(Bloomberg) -- Whistle-blower evidence appears to show Boris Johnson ordered the rescue of animals during the Kabul evacuation in August, contradicting statements that the U.K. prime minister was not involved.

“The PM has just authorized their staff and animals to be evacuated,” reads an internal Foreign Office email submitted to a parliamentary inquiry by a former civil servant, one of several documents published on Wednesday.

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The evacuation, amid scenes of chaos at Kabul airport as Afghans sought to flee Taliban rule, was controversial. Raphael Marshall, a former British civil servant who worked on the Afghan evacuation before later giving evidence to the inquiry, said the decision to fly out 200 animals cost human lives.

Johnson’s office has always said he did not get involved in the process, calling it an operational decision. Asked in a pooled interview in December if he had intervened, Johnson replied: “No, that’s complete nonsense.”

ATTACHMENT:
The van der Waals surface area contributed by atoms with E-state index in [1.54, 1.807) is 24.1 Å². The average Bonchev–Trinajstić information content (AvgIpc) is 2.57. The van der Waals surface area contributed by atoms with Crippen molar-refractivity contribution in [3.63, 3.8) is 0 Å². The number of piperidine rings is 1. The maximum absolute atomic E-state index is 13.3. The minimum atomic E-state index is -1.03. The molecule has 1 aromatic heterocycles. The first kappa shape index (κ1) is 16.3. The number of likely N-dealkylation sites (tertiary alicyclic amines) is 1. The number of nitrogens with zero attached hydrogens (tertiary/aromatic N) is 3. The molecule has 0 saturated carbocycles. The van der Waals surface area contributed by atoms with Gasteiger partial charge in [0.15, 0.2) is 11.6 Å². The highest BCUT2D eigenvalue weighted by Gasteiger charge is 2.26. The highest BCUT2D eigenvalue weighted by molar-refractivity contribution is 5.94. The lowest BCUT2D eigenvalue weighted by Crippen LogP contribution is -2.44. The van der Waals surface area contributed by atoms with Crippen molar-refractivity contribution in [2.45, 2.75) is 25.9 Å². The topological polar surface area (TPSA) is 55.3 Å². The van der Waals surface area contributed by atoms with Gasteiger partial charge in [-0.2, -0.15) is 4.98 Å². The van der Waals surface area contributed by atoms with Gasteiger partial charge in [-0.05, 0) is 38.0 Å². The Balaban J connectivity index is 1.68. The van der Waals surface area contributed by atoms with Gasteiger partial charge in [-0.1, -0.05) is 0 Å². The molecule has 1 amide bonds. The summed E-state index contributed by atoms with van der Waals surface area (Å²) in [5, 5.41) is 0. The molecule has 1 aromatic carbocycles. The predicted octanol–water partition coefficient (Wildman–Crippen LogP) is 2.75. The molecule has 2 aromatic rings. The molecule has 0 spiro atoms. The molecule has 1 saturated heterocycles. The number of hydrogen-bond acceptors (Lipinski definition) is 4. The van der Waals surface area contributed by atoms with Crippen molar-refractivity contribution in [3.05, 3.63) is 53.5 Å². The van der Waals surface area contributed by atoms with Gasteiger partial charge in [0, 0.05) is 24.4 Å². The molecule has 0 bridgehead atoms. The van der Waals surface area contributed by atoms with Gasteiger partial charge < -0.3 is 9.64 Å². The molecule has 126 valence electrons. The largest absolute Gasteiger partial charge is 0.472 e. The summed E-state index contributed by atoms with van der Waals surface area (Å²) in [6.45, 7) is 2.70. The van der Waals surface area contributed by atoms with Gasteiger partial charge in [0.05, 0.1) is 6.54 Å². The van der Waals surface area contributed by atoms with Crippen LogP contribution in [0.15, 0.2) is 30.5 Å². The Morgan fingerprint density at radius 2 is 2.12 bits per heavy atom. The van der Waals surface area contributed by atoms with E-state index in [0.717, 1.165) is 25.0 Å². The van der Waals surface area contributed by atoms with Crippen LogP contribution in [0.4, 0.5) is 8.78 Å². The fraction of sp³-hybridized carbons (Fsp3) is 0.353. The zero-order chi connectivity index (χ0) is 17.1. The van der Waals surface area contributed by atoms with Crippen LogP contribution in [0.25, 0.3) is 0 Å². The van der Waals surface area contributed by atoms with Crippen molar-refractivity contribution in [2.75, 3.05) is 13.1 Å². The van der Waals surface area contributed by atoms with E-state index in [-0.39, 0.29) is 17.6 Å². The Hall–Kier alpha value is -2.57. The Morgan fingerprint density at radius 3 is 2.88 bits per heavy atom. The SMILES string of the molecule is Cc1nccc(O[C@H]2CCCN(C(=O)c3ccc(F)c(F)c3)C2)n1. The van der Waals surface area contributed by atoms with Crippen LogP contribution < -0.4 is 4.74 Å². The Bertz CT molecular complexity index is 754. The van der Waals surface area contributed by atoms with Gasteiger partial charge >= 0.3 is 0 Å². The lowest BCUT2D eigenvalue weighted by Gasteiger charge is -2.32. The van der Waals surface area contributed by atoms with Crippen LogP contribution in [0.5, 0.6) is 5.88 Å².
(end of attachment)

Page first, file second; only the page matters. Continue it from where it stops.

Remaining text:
“It remains the case that the prime minister did not instruct officials to take any particular course of action,” Johnson’s spokesman, Max Blain, told reporters at a regular briefing Wednesday when asked about the emails.

It comes at a sensitive time for Johnson, who is battling allegations he and his staff held events during the pandemic that broke coronavirus regulations. His statements to Parliament on the issue are coming under intense scrutiny.

Rescue Animals

The evacuated animals were from a rescue charity called Nowzad run by Pen Farthing, a former member of the U.K.’s Royal Marines.

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While many supported the effort, which Farthing dubbed “Operation Ark,” others were angered that with only hours remaining before the end of U.K. evacuation operation, time and resources were being spent on getting animals -- rather than people -- out of the country.

The allocation of resources to the animal evacuation rather than rescuing Afghans meant “many others would inevitably be left behind who were at risk of murder,” Marshall said in his written testimony to a parliamentary committee. “There was a direct trade-off between transporting Nowzad’s animals and evacuating British nationals and Afghans evacuees.”

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